Frequently asked questions

A data breach occurs when a company’s cyber security measures are compromised which allows unauthorised access of information. It can be incredibly damaging to a businesses reputation as well as consumers if their information has been taken. Companies are legally required to have measures in place to protect personal data and must notify anyone that may be affected by a possible breach.

Malware is malicious software. Once into a system, malware can cause harm or disruption or steal information. It can get into your system if a user clicks on a link or opens a malicious attachment in an email for example. 

Criminals want to trick you into giving your information to them – this is known as phishing. They're hoping that you’ll click on fake links to sites or open attachments, so they can steal data or install malicious software. Malicious emails account for nearly three quarters of security breaches or attacks. It's often a good idea to pass round screenshots of any phishing emails that have been received by staff to make sure everyone is aware of them and can more easily identify any future suspicious emails.

They should be disposed of securely to ensure that it’s impossible to retrieve any data they hold. You may need to use a professional data disposal service to do this for you.

Storage devices include laptops, smartphones, USB devices, portable storage, servers and digital recorders for example.

The Government has also endorsed a Cyber Essentials scheme. It allows businesses of all sizes to be independently certified for having met a good practice standard in 5 areas of computer security:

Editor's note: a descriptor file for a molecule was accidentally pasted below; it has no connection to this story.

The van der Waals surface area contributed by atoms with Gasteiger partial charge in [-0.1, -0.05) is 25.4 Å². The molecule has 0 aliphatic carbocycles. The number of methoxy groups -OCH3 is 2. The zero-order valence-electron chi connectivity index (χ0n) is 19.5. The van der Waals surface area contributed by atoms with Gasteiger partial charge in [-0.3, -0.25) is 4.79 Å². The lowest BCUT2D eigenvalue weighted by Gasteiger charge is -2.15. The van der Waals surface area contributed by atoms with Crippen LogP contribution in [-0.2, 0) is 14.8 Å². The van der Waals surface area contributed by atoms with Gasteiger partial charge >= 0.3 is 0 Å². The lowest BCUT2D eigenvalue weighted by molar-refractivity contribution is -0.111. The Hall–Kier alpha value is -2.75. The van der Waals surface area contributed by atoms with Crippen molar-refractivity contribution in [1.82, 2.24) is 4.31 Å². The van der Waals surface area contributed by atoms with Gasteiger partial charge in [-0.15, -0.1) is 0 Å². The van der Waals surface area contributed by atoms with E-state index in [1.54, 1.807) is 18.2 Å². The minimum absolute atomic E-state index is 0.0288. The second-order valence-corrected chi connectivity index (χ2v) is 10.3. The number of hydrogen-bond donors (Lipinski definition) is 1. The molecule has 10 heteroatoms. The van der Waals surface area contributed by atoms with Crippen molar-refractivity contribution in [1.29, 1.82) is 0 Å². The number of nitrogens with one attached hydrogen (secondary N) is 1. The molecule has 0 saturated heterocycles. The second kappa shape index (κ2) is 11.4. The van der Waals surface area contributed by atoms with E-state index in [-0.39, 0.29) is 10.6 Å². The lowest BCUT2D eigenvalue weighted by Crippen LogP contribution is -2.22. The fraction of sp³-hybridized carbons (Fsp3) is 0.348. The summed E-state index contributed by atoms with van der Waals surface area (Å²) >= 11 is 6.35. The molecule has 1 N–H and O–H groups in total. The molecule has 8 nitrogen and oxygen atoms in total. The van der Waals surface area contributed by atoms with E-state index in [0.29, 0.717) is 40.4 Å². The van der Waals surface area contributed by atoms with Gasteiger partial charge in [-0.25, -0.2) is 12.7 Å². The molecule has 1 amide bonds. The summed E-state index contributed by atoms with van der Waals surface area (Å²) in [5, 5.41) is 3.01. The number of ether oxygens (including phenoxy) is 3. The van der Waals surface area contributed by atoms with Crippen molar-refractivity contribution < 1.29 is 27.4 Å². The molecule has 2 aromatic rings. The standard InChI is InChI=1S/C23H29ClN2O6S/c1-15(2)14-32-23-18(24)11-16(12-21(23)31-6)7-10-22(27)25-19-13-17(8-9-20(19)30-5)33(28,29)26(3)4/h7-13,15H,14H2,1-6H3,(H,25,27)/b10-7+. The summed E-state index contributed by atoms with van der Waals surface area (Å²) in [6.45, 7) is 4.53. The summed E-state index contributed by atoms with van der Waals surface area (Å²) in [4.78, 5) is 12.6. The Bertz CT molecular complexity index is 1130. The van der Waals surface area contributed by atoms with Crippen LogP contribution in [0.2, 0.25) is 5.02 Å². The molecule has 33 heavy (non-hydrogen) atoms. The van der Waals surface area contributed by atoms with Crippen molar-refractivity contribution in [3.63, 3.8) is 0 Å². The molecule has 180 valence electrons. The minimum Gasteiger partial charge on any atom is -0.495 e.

• Boundary firewalls and internet gateways
  • Secure configurations
  • User access controls
  • Malware protection
  • Patch management

If you gain certification it will allow your organisation to advertise that it meets a Government-endorsed standard.

Since October 2014 Cyber Essentials has been mandatory for suppliers of Government contracts which involve handling personal information and providing some ICT products and services. Holding a Cyber Essentials badge enables you to bid for these contracts.

White papers & guides

Documents & other resources

White Papers/Guides

How to access the security certificate on your browser

Website security certificates are important to show that you are on a secure site. We explain how to access the security certificate from various browsers including Chrome and Safari.

White Papers/Guides

Types of Information

There are 3 types of information an organisation may have. We list them here. Keeping this information safe and preventing unauthorised access to it is vital.

White Papers/Guides

Cyber Security Risk Assessment

Here we provide a handy summary of workplace considerations to help minimise the risk of security breaches and data loss.

White Papers/Guides

Dealing with a Ransomware Attack

Understand what you should do if you are subject to a ransomware attack compromising your systems and data, with this printable PDF.

White Papers/Guides

Types of cyber crime

This PDF provides a brief overview of some of the most common types of cybercrime.

White Papers/Guides

10 steps to cyber security

This resource outlines practical steps organisations can take to create an overall cyber security strategy.